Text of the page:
Udham Singh is based on a martyr, so Vicky has a very real look.
It's such a dynamic character.
It's good that someone as intelligent and talented like Vicky is playing it.
He has brought so much depth into the character because there were so many layers into that person.
There is a lot to design because there are different time periods, different locations, different countries...
We are looking at the 1920s-1940s, the British influence on Indian clothes, how an Indian would dress up in London, the different jobs that he did.
Vicky has the best sense of humour. He is really, really, funny.
Deepika Padukone, Piku
We needed a stylish yet girl-next-door look for Deepika in Piku. A look that any girl would relate to; we just wanted to make her a regular girl.
Her makeup was minimalist.
She is one of the most special people I have worked with because she completely surrendered to the character.
Deepika's journey look was the quickest outfit that I have designed for anyone.
I remember I had suddenly gotten a call that we would a trial with her at midnight. So that evening, I rushed to Zara and picked up a sweater with the word 'Journey' written on it.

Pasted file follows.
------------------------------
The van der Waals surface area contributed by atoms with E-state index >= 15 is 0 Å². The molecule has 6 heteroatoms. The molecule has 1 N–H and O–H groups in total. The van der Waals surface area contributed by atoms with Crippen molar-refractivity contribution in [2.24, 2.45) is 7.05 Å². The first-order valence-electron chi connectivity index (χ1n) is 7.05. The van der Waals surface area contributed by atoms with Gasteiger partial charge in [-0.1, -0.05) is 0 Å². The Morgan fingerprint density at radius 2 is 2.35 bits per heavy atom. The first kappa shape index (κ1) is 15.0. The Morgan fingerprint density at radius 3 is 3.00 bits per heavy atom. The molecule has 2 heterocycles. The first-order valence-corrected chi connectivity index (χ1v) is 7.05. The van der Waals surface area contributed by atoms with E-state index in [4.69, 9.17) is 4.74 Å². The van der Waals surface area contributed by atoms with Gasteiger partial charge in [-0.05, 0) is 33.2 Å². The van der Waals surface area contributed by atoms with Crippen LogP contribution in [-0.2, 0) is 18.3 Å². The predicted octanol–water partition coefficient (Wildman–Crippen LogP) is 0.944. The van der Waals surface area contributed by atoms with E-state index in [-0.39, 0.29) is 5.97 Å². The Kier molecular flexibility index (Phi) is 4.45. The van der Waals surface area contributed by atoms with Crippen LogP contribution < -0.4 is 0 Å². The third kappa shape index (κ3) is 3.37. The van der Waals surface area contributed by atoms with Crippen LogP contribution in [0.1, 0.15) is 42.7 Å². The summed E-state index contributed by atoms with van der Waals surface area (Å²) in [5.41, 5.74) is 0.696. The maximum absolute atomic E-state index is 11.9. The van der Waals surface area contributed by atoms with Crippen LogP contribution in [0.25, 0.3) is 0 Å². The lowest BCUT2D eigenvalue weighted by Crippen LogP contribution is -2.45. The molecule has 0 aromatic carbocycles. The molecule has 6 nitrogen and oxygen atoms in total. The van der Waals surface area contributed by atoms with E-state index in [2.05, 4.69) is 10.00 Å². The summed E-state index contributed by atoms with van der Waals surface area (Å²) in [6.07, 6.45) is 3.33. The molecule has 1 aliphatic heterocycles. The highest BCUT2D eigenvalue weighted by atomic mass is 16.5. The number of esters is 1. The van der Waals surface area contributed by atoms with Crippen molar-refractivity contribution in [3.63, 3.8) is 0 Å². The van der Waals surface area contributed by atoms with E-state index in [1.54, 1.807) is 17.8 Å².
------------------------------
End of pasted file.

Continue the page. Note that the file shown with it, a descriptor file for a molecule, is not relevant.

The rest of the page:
Everyone loved it so much they felt we should use it for the journey.
Amitabh Bachchan, Piku
I have worked with Mr Bachchan in a lot of films and ads.
He is very professional, and likes his fits to be correct.
In Piku, he had to wear a fake stomach to get that paunch. Also, he wears a weird hat, a loose jacket and sports shoes. He wears a sweater over a kurta and trousers while cycling...
Mr Bachchan never objects to anything. He is very open to suggestions.
I remember I did a TataSky ad with him, which was crazy.
He was playing a gypsy, a compare of a local puppet show.
From the wig to the headgear... we over-accessorised him. Then, there were printed dhotis with a colourful embroidered sequence jacket. He carried his own boots.
That was one look where he went, oh my God what am I going to be wearing!
But he enjoys it.
I don't think any actor till date has got the chance to play so many different characters. And with advertising, even more.
We talk about people who have done it all. He has done it all.
The biggest challenge is to keep thinking about those little things that we can add.
We will start working on Gulabo Sitaro soon.
Irrfan, Piku, Hindi Medium
In Piku, he is driving the car but it is very important to identify that he is the owner of the car company.
So we gave him good jackets.
In Hindi Medium, I got to do crazy looks with him -- from a poor person to a loud Chandni Chowk printed shirts to a suave, Vasant Vihar posh Delhi guy.
Irrfan loves to get into the styling of the character, like what kind of jackets, what kind of shoes, the detailing on the belt, the accessories he would wear...
He wants to know the kind of watch he wears to know his social status...he gets quite involved in the styling.
Varun Dhawan, October